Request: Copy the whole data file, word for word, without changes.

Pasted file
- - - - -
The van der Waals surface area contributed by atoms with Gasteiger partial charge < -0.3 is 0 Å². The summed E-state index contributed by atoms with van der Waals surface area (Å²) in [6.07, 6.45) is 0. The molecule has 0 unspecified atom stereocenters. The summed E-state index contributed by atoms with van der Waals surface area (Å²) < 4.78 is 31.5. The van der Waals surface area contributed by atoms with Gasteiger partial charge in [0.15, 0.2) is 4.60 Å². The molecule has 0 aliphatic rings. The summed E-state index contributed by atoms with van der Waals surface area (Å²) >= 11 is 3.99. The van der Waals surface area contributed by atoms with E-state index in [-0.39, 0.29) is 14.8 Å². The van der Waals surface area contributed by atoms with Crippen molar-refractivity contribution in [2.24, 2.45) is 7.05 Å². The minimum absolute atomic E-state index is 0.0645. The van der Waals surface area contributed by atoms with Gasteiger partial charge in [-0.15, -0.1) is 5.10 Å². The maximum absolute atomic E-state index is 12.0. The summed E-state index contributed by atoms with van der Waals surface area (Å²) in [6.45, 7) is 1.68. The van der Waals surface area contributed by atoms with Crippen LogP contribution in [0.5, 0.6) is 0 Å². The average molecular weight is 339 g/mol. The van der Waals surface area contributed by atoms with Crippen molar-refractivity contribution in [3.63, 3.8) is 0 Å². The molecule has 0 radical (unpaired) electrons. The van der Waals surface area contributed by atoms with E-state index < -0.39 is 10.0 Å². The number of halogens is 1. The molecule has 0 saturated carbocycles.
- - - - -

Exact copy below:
The van der Waals surface area contributed by atoms with Gasteiger partial charge < -0.3 is 0 Å². The summed E-state index contributed by atoms with van der Waals surface area (Å²) in [6.07, 6.45) is 0. The molecule has 0 unspecified atom stereocenters. The summed E-state index contributed by atoms with van der Waals surface area (Å²) < 4.78 is 31.5. The van der Waals surface area contributed by atoms with Gasteiger partial charge in [0.15, 0.2) is 4.60 Å². The molecule has 0 aliphatic rings. The summed E-state index contributed by atoms with van der Waals surface area (Å²) >= 11 is 3.99. The van der Waals surface area contributed by atoms with E-state index in [-0.39, 0.29) is 14.8 Å². The van der Waals surface area contributed by atoms with Crippen molar-refractivity contribution in [2.24, 2.45) is 7.05 Å². The minimum absolute atomic E-state index is 0.0645. The van der Waals surface area contributed by atoms with Gasteiger partial charge in [-0.15, -0.1) is 5.10 Å². The maximum absolute atomic E-state index is 12.0. The summed E-state index contributed by atoms with van der Waals surface area (Å²) in [6.45, 7) is 1.68. The van der Waals surface area contributed by atoms with Crippen LogP contribution in [0.5, 0.6) is 0 Å². The average molecular weight is 339 g/mol. The van der Waals surface area contributed by atoms with Crippen molar-refractivity contribution in [3.63, 3.8) is 0 Å². The molecule has 0 radical (unpaired) electrons. The van der Waals surface area contributed by atoms with E-state index < -0.39 is 10.0 Å². The number of halogens is 1. The molecule has 0 saturated carbocycles.